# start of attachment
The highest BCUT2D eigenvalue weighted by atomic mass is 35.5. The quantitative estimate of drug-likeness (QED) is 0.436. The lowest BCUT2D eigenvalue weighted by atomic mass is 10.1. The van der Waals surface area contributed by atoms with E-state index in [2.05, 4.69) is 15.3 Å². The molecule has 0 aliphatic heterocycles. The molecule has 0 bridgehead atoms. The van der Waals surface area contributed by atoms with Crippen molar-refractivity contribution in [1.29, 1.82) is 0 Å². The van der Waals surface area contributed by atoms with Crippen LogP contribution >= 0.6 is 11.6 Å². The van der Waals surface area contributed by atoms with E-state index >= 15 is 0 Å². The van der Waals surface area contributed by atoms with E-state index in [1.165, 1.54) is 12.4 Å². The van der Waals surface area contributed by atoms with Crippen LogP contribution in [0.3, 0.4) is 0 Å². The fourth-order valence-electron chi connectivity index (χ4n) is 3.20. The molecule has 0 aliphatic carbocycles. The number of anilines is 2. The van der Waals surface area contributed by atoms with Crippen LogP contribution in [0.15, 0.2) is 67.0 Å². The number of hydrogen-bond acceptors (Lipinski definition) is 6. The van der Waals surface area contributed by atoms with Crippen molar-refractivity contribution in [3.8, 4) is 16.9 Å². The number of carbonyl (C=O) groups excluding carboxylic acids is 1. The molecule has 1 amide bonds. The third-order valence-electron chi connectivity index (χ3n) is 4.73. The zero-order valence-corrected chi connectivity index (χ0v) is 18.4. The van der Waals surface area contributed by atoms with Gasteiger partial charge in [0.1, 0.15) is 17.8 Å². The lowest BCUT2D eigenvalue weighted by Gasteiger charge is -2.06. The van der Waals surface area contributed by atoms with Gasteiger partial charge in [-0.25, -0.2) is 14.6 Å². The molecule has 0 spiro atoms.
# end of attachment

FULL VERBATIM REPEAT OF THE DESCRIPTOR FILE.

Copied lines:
The highest BCUT2D eigenvalue weighted by atomic mass is 35.5. The quantitative estimate of drug-likeness (QED) is 0.436. The lowest BCUT2D eigenvalue weighted by atomic mass is 10.1. The van der Waals surface area contributed by atoms with E-state index in [2.05, 4.69) is 15.3 Å². The molecule has 0 aliphatic heterocycles. The molecule has 0 bridgehead atoms. The van der Waals surface area contributed by atoms with Crippen molar-refractivity contribution in [1.29, 1.82) is 0 Å². The van der Waals surface area contributed by atoms with Crippen LogP contribution >= 0.6 is 11.6 Å². The van der Waals surface area contributed by atoms with E-state index >= 15 is 0 Å². The van der Waals surface area contributed by atoms with E-state index in [1.165, 1.54) is 12.4 Å². The van der Waals surface area contributed by atoms with Crippen LogP contribution in [0.3, 0.4) is 0 Å². The fourth-order valence-electron chi connectivity index (χ4n) is 3.20. The molecule has 0 aliphatic carbocycles. The number of anilines is 2. The van der Waals surface area contributed by atoms with Crippen LogP contribution in [0.15, 0.2) is 67.0 Å². The number of hydrogen-bond acceptors (Lipinski definition) is 6. The van der Waals surface area contributed by atoms with Crippen molar-refractivity contribution in [3.8, 4) is 16.9 Å². The number of carbonyl (C=O) groups excluding carboxylic acids is 1. The molecule has 1 amide bonds. The third-order valence-electron chi connectivity index (χ3n) is 4.73. The zero-order valence-corrected chi connectivity index (χ0v) is 18.4. The van der Waals surface area contributed by atoms with Gasteiger partial charge in [0.1, 0.15) is 17.8 Å². The lowest BCUT2D eigenvalue weighted by Gasteiger charge is -2.06. The van der Waals surface area contributed by atoms with Gasteiger partial charge in [-0.25, -0.2) is 14.6 Å². The molecule has 0 spiro atoms.